Adam Sandler proves he’s no goofball doofus in gritty character drama
Starring Adam Sandler, Idina Menzel & Julia Fox
Directed by Benny & Josh Safdie
In select theaters Friday, Dec. 13; wide release Wed., Dec. 25, 2019
Think “Adam Sandler movie” and your mind probably goes to one of his memorable comedies, like Happy Gilmore, Billy Madison, The Waterboy or Grown Ups. Those were some funny films, for sure.
But there’s nothing funny—certainly not that kind of funny—in his latest, a dark, gritty, almost grimy slice-of-life character-drama crime caper about a small-time New York City hustler looking to score his next big moneymaker.
Sandler plays Howard Ratner, the owner of an appointment-only jewelry showroom in the Big Apple’s teeming diamond district. And Howard’s life isn’t anywhere near as glamorous as it may sound. His shop is one of many, many places where people come to barter, banter, bark, pawn and fawn over precious gemstones, pricey wristwatches and glittery, bling-y bric-a-brac. It’s a buzzing beehive of buying, braying and selling.
But it’s not enough for Howard, a compulsive, fast-talking, wheeling-dealing gambler who’s dangerously deep in debt, when we meet him, to the tune of hundreds of thousands of dollars. How so? We don’t know exactly. The movie, delirious with its own crazy momentum and nervous energy, barely pauses for breath, and we never really find out.
Thugs confront him at his store, rough him up, warning him to pay up, or else. They grab him by his legs, dangle him out an open window, hundreds of feet above the street, threatening him with his life. Howard yaks his way out of the jam, tells them he’s got a plan. He doesn’t tell them, but it’s a massive black opal from the mines of Ethiopia, a “million-dollar” rock pulled from the bowels of the earth, dating back to the time of the dinosaurs. When this potato-sized, uncut gem arrives, his ship will finally come in, it will be the bonanza of a lifetime, and it will make the world right.
Uncut Gems is the latest from the filmmaking Safdie brothers, Josh and Benny, best known for their edgy, artsy, propulsive 2017 film-fest favorite Good Time, with Robert Pattinson, about a botched bank robbery and a twisted neon-lit overnight odyssey through the criminal underbelly of New York. This movie is also edgy, twisty and propulsive, with a din of people constantly yelling and selling, an ever-churning undertow of scheming that you can’t imagine possibly ending well and a throbbing, synth-heavy, ’80s-tinged soundtrack that keeps pushing tensions higher and higher. It’s like a crazy, illegal party that could get busted at any moment—if someone with a gun and a grudge doesn’t make something much worse happen even sooner.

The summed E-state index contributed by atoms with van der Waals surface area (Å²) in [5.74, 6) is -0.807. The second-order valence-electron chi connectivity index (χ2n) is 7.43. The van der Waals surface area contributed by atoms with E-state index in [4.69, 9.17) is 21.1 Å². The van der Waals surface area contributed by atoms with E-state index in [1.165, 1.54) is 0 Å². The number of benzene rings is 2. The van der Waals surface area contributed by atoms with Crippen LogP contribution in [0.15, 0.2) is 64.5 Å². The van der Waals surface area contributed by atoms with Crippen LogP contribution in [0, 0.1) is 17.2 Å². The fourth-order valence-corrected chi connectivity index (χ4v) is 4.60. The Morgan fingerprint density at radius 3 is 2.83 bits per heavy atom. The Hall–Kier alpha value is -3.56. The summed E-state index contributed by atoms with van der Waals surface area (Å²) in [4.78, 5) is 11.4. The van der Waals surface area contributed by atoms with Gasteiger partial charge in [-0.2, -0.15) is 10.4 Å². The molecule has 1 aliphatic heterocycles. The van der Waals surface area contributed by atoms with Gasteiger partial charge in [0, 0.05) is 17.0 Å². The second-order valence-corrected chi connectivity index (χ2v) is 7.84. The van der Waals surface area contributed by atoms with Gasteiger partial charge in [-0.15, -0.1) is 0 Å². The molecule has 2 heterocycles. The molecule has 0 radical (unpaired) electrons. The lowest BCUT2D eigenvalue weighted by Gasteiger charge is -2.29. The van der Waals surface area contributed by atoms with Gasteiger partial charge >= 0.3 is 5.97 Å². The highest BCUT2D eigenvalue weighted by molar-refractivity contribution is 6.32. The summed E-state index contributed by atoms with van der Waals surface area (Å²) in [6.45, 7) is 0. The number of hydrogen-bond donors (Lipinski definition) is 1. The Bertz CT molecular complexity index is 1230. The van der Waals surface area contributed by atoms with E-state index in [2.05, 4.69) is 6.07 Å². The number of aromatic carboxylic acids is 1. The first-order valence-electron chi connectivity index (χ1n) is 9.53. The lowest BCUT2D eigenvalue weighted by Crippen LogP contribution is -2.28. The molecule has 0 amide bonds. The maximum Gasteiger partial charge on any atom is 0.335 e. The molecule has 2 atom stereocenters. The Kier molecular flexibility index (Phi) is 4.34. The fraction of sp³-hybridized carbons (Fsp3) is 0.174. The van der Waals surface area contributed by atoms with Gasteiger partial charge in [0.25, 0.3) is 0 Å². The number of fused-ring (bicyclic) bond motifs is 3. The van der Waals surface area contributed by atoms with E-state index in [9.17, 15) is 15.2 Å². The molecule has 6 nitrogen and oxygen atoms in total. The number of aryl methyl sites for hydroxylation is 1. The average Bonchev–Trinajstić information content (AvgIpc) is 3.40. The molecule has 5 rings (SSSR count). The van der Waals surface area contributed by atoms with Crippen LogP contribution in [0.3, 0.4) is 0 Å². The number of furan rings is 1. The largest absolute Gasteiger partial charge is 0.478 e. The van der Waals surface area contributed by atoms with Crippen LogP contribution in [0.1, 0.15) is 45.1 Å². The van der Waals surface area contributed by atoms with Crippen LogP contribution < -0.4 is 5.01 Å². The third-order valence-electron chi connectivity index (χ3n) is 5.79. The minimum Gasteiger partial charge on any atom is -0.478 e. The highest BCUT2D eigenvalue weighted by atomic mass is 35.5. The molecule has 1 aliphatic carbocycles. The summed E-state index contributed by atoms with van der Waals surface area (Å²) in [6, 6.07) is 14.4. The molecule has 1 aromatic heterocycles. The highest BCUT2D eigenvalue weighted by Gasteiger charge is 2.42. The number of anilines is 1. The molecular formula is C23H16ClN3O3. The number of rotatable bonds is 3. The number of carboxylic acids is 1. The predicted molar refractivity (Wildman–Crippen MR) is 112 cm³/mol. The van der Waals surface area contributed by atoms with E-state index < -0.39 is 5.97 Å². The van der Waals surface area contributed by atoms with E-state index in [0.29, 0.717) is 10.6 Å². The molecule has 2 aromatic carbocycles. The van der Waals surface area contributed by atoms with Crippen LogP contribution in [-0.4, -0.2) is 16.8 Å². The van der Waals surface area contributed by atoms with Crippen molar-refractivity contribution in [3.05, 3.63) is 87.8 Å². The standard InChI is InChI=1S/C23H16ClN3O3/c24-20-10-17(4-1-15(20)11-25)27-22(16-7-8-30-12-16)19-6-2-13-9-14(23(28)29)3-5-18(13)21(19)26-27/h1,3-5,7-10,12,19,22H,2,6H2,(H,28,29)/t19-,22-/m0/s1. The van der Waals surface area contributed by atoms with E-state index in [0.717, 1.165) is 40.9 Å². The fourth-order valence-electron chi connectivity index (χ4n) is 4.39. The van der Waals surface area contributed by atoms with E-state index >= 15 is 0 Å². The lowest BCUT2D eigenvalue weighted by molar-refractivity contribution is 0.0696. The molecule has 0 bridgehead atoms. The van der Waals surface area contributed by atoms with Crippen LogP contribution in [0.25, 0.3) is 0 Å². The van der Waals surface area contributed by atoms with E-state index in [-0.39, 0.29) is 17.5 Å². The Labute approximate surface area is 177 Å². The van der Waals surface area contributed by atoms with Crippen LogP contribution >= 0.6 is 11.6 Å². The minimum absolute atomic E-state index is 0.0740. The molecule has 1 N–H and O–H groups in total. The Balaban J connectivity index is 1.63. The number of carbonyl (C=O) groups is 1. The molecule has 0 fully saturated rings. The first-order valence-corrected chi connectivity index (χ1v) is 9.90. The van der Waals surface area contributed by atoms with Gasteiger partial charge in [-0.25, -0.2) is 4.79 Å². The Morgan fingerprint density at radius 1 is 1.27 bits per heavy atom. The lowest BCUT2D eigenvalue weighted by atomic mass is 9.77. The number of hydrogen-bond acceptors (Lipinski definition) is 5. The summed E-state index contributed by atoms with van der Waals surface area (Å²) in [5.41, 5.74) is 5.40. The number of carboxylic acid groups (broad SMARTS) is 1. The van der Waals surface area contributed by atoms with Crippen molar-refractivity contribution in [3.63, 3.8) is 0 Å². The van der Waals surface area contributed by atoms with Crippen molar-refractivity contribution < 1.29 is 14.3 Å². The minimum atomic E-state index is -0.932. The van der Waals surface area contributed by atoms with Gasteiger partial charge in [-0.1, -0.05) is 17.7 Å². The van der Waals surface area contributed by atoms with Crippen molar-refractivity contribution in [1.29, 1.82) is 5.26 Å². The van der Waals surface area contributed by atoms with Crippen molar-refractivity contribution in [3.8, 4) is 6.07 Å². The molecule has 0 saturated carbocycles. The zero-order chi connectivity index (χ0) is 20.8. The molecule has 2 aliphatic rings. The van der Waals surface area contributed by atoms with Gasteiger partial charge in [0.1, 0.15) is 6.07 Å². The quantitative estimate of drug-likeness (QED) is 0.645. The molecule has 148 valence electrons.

There’s not much to like about Howard. He’s a disreputable businessman, and also a heedless adulterer who’s having a torrid affair with one of his employees (newcomer Julia Fox, making a fiery debut) under the resentful glare of his long-suffering wife (Broadway star Idina Menzel, many movie miles away from her soaring vocal work as the Frozen franchise’s Queen Elsa) and the disappointment of their two children.
But it’s impossible not to totally admire the gut-punch, in-your-face performance from Sandler, who finally smashes through the comedy ceiling of the stunted man-child schlub roles that have mostly defined his acting career. Festooned with gleaming white false choppers, a dyed El Diablo goatee, tinted wire-rim glassed and tiny diamond pierced earrings, he plays Howard as a puffed-out blowfish splashing around in an ocean ruled by ruthless, cutthroat sharks. Sandler dives deep, and he bites down hard—but Howard is also a schlub, and he’s a dangerous, desperately deluded one, an addict controlled by dark passions and desires, driven by money and greed, an omnivore whose driving hunger can only be sated by the next big score.
Will that score work out the way Howard wants it—the way he needs it?
The plot gets thick with characters and cameos. Fans of the 1970s TV series Taxi will enjoy seeing Judd Hirsch as Gooey, a member of Howard’s big, extended Jewish family. John Amos, who has more than 100 TV and movie credits, has a 10-second appearance as Howard’s next-door neighbor, where he’s noted for his starring role on the sitcom Good Times. Lakeith Stanfield (Get Out) plays a customer “wrangler” for Howard’s shop, who becomes the middleman when a superstar basketball player (former NBA power forward Kevin Garnett, playing himself) covets Howard’s prized rock, believing it to be a talisman of good fortune on the court. Pop singer The Weeknd also appears as himself, causing a flareup of friction when he gets a bit too close to Howard’s workplace squeeze.
Uncut Gems isn’t an easy film to watch. It’s punchy, provocative and intentionally unsettling. Any movie that takes you along, as the camera goes deep inside a claustrophobic mining shaft, later just as deep into a character’s colon, then into the oozy opening of a bullet hole—well, you can certainly say it’s a wild, woozy ride.
But it’s one worth taking to watch Adam Sandler polish up a part to reveal there’s much more to him than being a genial, feel-good goofball—even in a movie that’s more slime than sunshine.